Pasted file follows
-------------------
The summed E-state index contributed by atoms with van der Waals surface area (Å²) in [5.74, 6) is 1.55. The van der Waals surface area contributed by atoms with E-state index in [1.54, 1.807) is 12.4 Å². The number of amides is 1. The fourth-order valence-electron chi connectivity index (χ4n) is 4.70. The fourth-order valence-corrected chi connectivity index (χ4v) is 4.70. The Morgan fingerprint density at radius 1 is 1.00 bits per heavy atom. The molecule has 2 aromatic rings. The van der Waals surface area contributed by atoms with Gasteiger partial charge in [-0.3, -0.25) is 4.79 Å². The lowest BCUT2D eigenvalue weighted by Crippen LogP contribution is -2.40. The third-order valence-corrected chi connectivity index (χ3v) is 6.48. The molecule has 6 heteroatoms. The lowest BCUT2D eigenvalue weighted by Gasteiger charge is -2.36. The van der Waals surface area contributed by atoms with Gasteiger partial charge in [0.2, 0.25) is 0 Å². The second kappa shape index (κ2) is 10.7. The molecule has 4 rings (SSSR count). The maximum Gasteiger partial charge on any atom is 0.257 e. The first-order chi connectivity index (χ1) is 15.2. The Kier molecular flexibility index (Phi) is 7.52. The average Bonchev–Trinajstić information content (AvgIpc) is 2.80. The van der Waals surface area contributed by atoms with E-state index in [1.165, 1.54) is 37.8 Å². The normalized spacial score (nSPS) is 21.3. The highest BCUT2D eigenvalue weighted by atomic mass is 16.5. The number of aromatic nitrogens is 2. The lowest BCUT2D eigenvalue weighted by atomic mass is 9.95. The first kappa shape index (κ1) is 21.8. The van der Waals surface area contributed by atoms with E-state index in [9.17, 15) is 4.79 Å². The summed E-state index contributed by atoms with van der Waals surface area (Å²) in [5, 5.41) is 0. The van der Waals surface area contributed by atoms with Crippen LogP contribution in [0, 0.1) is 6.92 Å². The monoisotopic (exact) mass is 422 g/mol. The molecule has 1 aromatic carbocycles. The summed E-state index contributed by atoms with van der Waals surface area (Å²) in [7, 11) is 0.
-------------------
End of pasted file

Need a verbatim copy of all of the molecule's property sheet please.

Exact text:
The summed E-state index contributed by atoms with van der Waals surface area (Å²) in [5.74, 6) is 1.55. The van der Waals surface area contributed by atoms with E-state index in [1.54, 1.807) is 12.4 Å². The number of amides is 1. The fourth-order valence-electron chi connectivity index (χ4n) is 4.70. The fourth-order valence-corrected chi connectivity index (χ4v) is 4.70. The Morgan fingerprint density at radius 1 is 1.00 bits per heavy atom. The molecule has 2 aromatic rings. The van der Waals surface area contributed by atoms with Gasteiger partial charge in [-0.3, -0.25) is 4.79 Å². The lowest BCUT2D eigenvalue weighted by Crippen LogP contribution is -2.40. The third-order valence-corrected chi connectivity index (χ3v) is 6.48. The molecule has 6 heteroatoms. The lowest BCUT2D eigenvalue weighted by Gasteiger charge is -2.36. The van der Waals surface area contributed by atoms with Gasteiger partial charge in [0.2, 0.25) is 0 Å². The second kappa shape index (κ2) is 10.7. The molecule has 4 rings (SSSR count). The maximum Gasteiger partial charge on any atom is 0.257 e. The first-order chi connectivity index (χ1) is 15.2. The Kier molecular flexibility index (Phi) is 7.52. The average Bonchev–Trinajstić information content (AvgIpc) is 2.80. The van der Waals surface area contributed by atoms with E-state index in [1.165, 1.54) is 37.8 Å². The normalized spacial score (nSPS) is 21.3. The highest BCUT2D eigenvalue weighted by atomic mass is 16.5. The number of aromatic nitrogens is 2. The lowest BCUT2D eigenvalue weighted by atomic mass is 9.95. The first kappa shape index (κ1) is 21.8. The van der Waals surface area contributed by atoms with E-state index in [9.17, 15) is 4.79 Å². The summed E-state index contributed by atoms with van der Waals surface area (Å²) in [5, 5.41) is 0. The van der Waals surface area contributed by atoms with Crippen LogP contribution in [0, 0.1) is 6.92 Å². The monoisotopic (exact) mass is 422 g/mol. The molecule has 1 aromatic carbocycles. The summed E-state index contributed by atoms with van der Waals surface area (Å²) in [7, 11) is 0.